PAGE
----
Don't ask the state senate's education chairwoman how she's voting on the charter-school ballot question

State Sen. Sonia Chang-Diaz says she's so disgusted with both sides of the Question 2 issue she doesn't want her answer to be used by either of them to bolster their case.

"I have real beefs with the way the campaigns have been carried out," she said tt a candidate forum sponsored by the Ward 11 and 19 Democratic ward committees in Jamaica Plain last night.

Not that she likes the question itself, either. Chang-Diaz said Question 2, which would allow the expansion of the number of charter-school seats in Massachusetts, is "a menu of bad options, and that's putting it politely."

She said that while it's inexcusable some parents are forced to keep their kids in public-school programs that aren't working for them when there might be better charter options, it's equally awful that the question would drain money away from public schools that really can't afford to lose the funds.

"I don't know what to tell you," she said. "Those are terrible choices."

What compounds the issues, she continued, is that the state is probably already underspending $1 billion to $2 billion a year on education.

Chang-Diaz is opposed in the Sept. 8 Democratic primary for the 2nd Suffolk district by perennial candidate Roy Owens. He did not attend.

Like Kevin Bacon always says: Remain calm, all is well!

Yes, there are military-type helicopters flitting all over downtown, the South End and the harbor tonight. Boston Police acknowledge they're part of some training exercise involving the Defense Department and local police that BPD was really hoping nobody would notice, except it's hard to keep the local twitterati quiet when helicopters are afoot:

Convicted rapist arrested for attack that started in the South End and ended as a rape in a Roxbury park

Boston Police report arresting a man on charges he forced a woman at knifepoint to walk a half mile to a park and then raped her.

Eduardo Rodriguez, 31, is scheduled for arraignment tomorrow in Roxbury Municipal Court on charges of aggravated rape, indecent assault and battery, armed robbery, aggravated kidnapping and intimidation of a witness, police say.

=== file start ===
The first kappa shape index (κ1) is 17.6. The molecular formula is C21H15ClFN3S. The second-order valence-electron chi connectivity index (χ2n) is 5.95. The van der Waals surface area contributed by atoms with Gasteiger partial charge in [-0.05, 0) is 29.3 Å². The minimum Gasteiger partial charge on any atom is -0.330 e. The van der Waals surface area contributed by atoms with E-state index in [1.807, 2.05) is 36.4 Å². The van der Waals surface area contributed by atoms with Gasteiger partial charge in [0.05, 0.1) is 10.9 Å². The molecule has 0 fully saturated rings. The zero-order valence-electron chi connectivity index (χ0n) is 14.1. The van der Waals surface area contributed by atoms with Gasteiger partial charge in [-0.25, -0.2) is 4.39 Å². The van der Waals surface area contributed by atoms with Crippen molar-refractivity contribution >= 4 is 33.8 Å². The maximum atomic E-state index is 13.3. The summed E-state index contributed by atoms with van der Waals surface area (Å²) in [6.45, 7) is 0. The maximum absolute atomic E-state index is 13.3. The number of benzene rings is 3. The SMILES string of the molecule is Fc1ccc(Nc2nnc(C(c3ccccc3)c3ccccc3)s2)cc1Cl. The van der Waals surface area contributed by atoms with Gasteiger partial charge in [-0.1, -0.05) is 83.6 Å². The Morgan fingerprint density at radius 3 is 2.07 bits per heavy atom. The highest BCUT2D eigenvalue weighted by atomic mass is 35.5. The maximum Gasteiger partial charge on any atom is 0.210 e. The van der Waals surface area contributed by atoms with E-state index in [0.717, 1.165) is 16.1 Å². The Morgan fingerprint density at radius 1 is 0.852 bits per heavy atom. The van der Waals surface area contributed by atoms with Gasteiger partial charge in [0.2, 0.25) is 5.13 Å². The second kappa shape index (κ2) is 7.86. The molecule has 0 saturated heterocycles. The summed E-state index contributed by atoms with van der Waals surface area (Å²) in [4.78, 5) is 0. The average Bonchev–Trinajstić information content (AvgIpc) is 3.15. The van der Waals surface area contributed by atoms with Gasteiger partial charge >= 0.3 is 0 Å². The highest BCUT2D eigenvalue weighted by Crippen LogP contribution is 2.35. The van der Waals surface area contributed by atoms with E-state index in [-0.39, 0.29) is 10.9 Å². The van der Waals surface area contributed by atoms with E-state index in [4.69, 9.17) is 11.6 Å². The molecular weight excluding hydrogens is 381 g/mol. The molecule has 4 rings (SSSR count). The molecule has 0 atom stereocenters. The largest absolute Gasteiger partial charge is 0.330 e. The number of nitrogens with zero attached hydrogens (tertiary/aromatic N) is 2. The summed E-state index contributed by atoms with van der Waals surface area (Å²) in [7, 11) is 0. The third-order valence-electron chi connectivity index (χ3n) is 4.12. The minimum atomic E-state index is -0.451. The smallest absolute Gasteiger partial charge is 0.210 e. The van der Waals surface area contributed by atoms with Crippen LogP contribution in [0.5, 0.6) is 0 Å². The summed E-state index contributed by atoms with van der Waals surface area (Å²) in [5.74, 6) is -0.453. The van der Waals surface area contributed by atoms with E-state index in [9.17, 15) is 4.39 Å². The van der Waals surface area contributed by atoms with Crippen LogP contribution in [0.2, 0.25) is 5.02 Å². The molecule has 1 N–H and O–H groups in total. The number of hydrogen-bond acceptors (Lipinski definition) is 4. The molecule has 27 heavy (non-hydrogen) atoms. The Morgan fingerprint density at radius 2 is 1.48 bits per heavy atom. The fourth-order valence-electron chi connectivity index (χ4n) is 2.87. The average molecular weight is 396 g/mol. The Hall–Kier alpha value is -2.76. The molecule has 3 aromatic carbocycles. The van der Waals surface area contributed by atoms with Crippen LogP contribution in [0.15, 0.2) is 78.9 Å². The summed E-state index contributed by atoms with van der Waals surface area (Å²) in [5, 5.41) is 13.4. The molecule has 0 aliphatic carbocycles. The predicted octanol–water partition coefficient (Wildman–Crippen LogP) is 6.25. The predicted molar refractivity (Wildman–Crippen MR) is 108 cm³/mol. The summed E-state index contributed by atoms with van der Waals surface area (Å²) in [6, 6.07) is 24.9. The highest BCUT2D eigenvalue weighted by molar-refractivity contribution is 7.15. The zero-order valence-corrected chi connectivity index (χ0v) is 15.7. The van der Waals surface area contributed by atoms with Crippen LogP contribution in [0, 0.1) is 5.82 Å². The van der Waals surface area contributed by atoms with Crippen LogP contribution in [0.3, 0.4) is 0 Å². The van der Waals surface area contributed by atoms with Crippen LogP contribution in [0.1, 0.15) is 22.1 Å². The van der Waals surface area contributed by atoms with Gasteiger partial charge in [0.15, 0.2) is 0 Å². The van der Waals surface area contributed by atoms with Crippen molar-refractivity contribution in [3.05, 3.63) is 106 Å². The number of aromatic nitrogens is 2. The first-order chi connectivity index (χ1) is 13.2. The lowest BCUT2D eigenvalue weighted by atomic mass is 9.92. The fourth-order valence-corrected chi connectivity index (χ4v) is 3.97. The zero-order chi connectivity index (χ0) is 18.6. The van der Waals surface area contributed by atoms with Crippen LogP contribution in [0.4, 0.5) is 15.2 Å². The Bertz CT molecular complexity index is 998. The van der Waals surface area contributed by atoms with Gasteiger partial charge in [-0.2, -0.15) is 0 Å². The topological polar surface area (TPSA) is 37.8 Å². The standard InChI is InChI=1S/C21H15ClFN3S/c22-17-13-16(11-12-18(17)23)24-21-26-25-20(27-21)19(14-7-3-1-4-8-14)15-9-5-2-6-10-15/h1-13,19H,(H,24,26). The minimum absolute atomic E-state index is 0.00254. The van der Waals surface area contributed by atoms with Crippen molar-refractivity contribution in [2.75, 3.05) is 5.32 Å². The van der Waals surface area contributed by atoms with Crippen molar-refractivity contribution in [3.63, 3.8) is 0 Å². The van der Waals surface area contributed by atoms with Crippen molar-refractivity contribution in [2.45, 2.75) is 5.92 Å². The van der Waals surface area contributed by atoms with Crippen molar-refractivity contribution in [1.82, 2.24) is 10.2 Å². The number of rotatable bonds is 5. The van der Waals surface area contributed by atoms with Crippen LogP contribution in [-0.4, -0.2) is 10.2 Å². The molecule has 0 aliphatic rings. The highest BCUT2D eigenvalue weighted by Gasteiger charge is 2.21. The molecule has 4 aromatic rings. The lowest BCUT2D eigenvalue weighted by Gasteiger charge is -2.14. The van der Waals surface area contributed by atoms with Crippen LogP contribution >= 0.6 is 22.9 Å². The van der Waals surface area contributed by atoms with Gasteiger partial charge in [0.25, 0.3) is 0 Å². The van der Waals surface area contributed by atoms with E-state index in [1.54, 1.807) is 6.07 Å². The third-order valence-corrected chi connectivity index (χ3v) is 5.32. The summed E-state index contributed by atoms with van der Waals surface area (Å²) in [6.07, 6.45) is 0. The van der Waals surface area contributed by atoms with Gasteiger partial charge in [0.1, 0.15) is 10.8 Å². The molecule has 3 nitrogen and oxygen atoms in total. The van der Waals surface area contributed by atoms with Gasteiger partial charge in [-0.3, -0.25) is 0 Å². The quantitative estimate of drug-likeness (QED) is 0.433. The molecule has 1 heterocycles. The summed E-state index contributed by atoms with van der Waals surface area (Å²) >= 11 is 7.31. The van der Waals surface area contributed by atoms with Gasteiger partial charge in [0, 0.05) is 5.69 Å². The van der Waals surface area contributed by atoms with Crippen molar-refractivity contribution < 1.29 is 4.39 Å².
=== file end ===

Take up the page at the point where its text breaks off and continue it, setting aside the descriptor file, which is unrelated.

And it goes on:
WHDH reports Rodriguez was released this past December after serving a sentence for a 2007 rape.

Police say Rodriguez rode up to the woman on a bicycle as she walked in the area of Greenwich Park and Claremont Street around 1 a.m. on Sunday, then forced her at knifepoint to walk to Carter Playground on Columbus Avenue, where he raped her.

Police say they found and arrested Rodriguez today at Massachusetts Avenue and Melnea Cass Boulevard.

Innocent, etc.

Bowling alley won't be spared in developer's plans for new residential complex near Alewife T stop

Cambridge officials and residents this week consider a developer's plans to replace the Lanes & Games bowling alley on Rte. 2 with two "multistory elevated residential structures" to be called the Residences at Alewife Station.

The ​North Cambridge Stabilization Committee gets first crack at Criterion Development Partners' plans - which also call for demolishing an adjacent motel - at a meeting that starts at 7 p.m. on Wednesday, Aug. 24, at the Daniel F. Burns Apartments, 50 Churchill Ave. The Cambridge Conservation Commission then holds a hearing on the proposal at 7:05 p.m. on Thursday.

The project needs commission approval because it would be built in a floodplain. The two buildings would be elevated above a surface parking lot to survive a "100-year" flood. The buildings would also include tanks to store three days' worth of sewage in the event of such a flood.

The Planning Board will also have to approve the proposal.

The new buildings would be next to the Vox on Two apartments, which Criterion built atop what used to be the Faces nightclub.

Amtrak, CSX exempt from state paid sick-leave law, court rules

A federal railroad law passed in 1938 means the two railroads don't have to comply with a state law - passed by voters in 2014 - that requires Massachusetts employers to set aside paid sick leave for their workers.

US District Court Judge Nathaniel Gorton wrote in a ruling that the federal Railroad Unemployment Insurance Act overrides the state law. In their original complaint, the railroads argued that that law makes paid sick time a matter for collective bargaining.

They said many of their workers already have sick-time benefits that meet or exceed the state standard of up to 40 hours per year of paid sick leave, but that they shouldn't be forced to provide that sort of benefit for other workers who haven't won it in collective bargaining.